He had a strong desire to carry out Sonno-joi, and presented a frame to Kitano Temman-gu Shrine, in which the poem "Before snow and frost melt, colorful flowers are in bloom, and the scent of plumb blossoms remain even after they fall" was written.
The family members of the house where SERIZAWA was born were in the medical business during and after the Edo Period, and the current descendants continue to operate a clinic in Ishioka City, Ibaragi Prefecture. Even now, the medicine "Sujiwatashi", which has been handed down through generations of SERIZAWA family, is prescribed.
Kamo SERIZAWA and Mito Group often appear in films and TV dramas about Shinsengumi. Most of the time SERIZAWA is portrayed as an ill-mannered villain, and in cases where his assassination occurs at the beginning of the story in a short period of time his role is played by an actor with a large build and a sinister look, and he is easily assassinated by HIJIKATA and OKITA. We will introduce a few cases where SERIZAWA is one of the major characters.
TV drama, "Shinsengumi Keppuroku" (1965 - 1966) (1965-1966, NET channels). SERIZAWA was played by Tatsuo ENDO. SERIZAWA and Mito Group were nothing but utter villains. ENDO was an actor who often played the part of a dishonest administrator, and Mito Group was described as if they were dishonest administrator and his subordinates. SERIZAWA raped the female owner of the dyer who prepared the Shinsengumi's banner of loyalty (the owner was so ashamed that she killed herself), also slashed the master craftsman who was innocent, then scuffled with the craftsmen who were apprentices under the master (modified version of the scuffle with sumo wrestlers in Osaka), furthermore, raped Oume who was the sister of the master (Oume became insane), and continued other vicious deeds; he was eventually slashed as a punishment by HIJIKATA, OKITA and others. This is a typical story about rewarding the good and punishing the evil.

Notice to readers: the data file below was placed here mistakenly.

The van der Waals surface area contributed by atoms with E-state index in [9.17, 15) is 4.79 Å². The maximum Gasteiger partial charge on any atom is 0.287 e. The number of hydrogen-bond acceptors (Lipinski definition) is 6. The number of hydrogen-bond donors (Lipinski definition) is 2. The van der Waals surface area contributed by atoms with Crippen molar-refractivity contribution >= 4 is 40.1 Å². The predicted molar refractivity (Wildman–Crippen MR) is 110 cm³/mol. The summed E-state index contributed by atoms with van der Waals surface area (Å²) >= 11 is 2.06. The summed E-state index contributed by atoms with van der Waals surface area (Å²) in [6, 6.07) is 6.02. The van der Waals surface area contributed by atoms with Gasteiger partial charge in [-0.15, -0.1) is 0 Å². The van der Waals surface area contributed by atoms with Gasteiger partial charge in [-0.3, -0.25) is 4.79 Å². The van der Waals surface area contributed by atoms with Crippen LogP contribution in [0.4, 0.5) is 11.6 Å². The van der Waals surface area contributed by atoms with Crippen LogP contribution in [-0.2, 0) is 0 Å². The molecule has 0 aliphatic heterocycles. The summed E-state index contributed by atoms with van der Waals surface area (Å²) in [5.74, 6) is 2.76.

ENDO also played the part of SERIZAWA in TV dramas "Ore wa Yojinbo" (1967, NET channels) and "Shinsengumi" (1973, CS channels)
"Shinsengumi" (1987, TV Asahi)